FAERS @The O2 Academy2 Islington 20/08/21 When I told my friend Al Stuart, a great gig photographer, that I’d been shooting at the venue, he asked if the gig was in The Desmond. I was puzzled until I worked out that upstairs at the O2 is known as Academy 2. Bit of a change in the rules for this one – evidence of full vaccination was required, but masks inside weren’t mandatory and no distancing was observed. It was also sold out. Honestly, I was a bit uncomfortable with that. Problem solved – although it’s a fairly small room, it has a pretty wide photo pit to accommodate the one photographer on that night – me. While everyone in the audience got up close and personal, I stayed in the photo pit to shoot ORDERS, Bandit and then the headliners FAERS. As a contrast to Rebecca’s Americana gig, this was a full-on indie rock gig; noisy, sweaty and crammed to the rafters. Great fun to watch from my sanctuary in a spacious photo pit. The night was completed when Stephen Anderson-Howard of FAERS jumped into the pit, climbed up the barrier and leaned over into the crowd creating the shot above this paragraph. Proper gig photography.

Dean Owens & The Southerners @Green Note

The first gig of Dean Owens’ last tour was March 13th 2020 in Edinburgh. The second was almost eighteen months later at Green Note in Camden on September 1st 2021. Again, there were sensible restrictions in place to ensure that Green Note (with a very small team of staff) wasn’t put temporarily out of business by the dreaded COVID ping – fill in an online form, provide proof of vaccination and take a lateral flow test within the twenty-four hours before the gig. I was happy with all of that (although some customers weren’t too chuffed). Dean and his two compadres Jim Maving (guitar and backing vocals) and Tom Collison (keys, electric bass and backing vocals) were totally up for the much-delayed gig and a great night was had by the restricted and socially-distanced audience. If you get a chance to see any of these guys, take it. They’re all great musicians and lovely people. And Dean’s songs are uniformly superb.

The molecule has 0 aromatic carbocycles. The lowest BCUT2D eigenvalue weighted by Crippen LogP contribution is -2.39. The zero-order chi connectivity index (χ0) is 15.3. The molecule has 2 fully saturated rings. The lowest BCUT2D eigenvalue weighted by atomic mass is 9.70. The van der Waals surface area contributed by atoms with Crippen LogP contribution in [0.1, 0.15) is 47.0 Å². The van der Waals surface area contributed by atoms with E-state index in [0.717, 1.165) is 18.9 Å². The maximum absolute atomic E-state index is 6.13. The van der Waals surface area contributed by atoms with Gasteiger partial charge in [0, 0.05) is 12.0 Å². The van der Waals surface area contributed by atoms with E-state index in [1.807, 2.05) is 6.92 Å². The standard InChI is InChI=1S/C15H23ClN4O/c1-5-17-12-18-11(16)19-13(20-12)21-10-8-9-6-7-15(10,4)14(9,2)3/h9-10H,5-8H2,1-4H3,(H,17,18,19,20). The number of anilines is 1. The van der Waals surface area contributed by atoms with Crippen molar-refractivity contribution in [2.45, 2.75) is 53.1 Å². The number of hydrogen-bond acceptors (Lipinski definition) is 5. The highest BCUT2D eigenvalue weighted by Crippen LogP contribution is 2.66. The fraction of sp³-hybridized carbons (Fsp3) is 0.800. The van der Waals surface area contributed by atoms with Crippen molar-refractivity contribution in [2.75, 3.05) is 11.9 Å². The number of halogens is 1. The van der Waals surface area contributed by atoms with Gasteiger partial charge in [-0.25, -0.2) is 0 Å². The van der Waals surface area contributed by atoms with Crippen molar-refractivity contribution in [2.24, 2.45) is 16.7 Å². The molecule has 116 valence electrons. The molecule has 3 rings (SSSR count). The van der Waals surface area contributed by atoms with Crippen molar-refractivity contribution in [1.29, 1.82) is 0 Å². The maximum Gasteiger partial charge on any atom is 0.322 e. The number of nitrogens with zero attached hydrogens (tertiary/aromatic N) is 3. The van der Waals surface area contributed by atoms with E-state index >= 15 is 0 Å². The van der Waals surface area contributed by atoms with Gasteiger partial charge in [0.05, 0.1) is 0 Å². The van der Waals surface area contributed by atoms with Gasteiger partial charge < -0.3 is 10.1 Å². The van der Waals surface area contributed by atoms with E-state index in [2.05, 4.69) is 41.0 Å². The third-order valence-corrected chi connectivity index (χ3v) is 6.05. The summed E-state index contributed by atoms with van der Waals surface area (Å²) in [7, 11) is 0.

Various – Leek Blues and Americana Festival 30/09/21-03/10/21

I have a bit of history with Leek (the one in Staffordshire, not the Netherlands). I worked there for about two years in the mid-1990s and loved the experience. I was an outsider in a small, fairly remote town and I was made to feel very welcome. A few years ago Music Riot’s northern correspondent and very old friend of mine, Steve Jenner, moved to Leek and, in 2018, invited me to this festival. I took the cameras along on the off chance. It worked out because in 2019 I was back there as official guest photographer. If you want to know what that means, it means getting up on a Saturday morning to go and shoot the kids’ matinee performance (which was great fun) among other things. Obviously the 2020 festival didn’t happen but I was raring to go for 2021 and I wasn’t disappointed. The festival is mainly free events in pubs in the town centre (and there are a lot of pubs in Leek town centre) and paid events in The Foxlowe Arts Centre and other performance spaces. The whole thing is put together by volunteers who are, without exception, lovely people and total musicheads. I absolutely love it and always block out the start of October in the calendar every year. This year was quite strange in that I met up with a few people that I know from the London scene, which was all a bit strange, as well as all of the people I now know in Leek. I recommend it to anyone as a great mix of local and international artists. The shot above is the incredible Ian Siegal performing in The Foxlowe as Saturday night joint headliner.

The Black Mamba and Ru @Union Chapel 23/11/21

There were virtually no COVID restrictions by this time (and the ones still in place were being largely ignored). I’m still wearing a mask in enclosed spaces but, towards the end of November, I was in a minority. I was at the gig to photograph Ru, who was doing a short support set for her Portuguese compatriots The Black Mamba, who represented Portugal at Eurovision. Don’t let that put you off; they’re a seriously funky band. Also, I’ll grab any opportunity to shot at Union Chapel; it’s such a lovely venue. The shot above is Ru during her set. It was a special night, but the icing on the cake was guest performances during The Black Mamba set by Bumi Thomas and Omar.